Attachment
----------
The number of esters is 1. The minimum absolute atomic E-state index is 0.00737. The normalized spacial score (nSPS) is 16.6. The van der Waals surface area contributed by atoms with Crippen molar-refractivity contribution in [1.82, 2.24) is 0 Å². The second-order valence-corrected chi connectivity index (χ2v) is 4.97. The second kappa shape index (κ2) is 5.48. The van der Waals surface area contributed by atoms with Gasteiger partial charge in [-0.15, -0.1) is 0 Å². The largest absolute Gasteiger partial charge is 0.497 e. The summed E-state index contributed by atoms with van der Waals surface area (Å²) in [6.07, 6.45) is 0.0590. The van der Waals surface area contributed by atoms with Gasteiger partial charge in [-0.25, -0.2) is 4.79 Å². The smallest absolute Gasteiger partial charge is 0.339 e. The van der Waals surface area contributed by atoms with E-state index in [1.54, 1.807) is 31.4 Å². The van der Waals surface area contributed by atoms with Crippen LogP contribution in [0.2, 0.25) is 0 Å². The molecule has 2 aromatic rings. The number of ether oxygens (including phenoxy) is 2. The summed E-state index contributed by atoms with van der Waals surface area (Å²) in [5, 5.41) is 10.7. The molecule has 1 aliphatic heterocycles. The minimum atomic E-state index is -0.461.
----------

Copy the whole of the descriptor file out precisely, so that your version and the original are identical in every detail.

The number of esters is 1. The minimum absolute atomic E-state index is 0.00737. The normalized spacial score (nSPS) is 16.6. The van der Waals surface area contributed by atoms with Crippen molar-refractivity contribution in [1.82, 2.24) is 0 Å². The second-order valence-corrected chi connectivity index (χ2v) is 4.97. The second kappa shape index (κ2) is 5.48. The van der Waals surface area contributed by atoms with Gasteiger partial charge in [-0.15, -0.1) is 0 Å². The largest absolute Gasteiger partial charge is 0.497 e. The summed E-state index contributed by atoms with van der Waals surface area (Å²) in [6.07, 6.45) is 0.0590. The van der Waals surface area contributed by atoms with Gasteiger partial charge in [-0.25, -0.2) is 4.79 Å². The smallest absolute Gasteiger partial charge is 0.339 e. The van der Waals surface area contributed by atoms with E-state index in [1.54, 1.807) is 31.4 Å². The van der Waals surface area contributed by atoms with Crippen LogP contribution in [0.2, 0.25) is 0 Å². The molecule has 2 aromatic rings. The number of ether oxygens (including phenoxy) is 2. The summed E-state index contributed by atoms with van der Waals surface area (Å²) in [5, 5.41) is 10.7. The molecule has 1 aliphatic heterocycles. The minimum atomic E-state index is -0.461.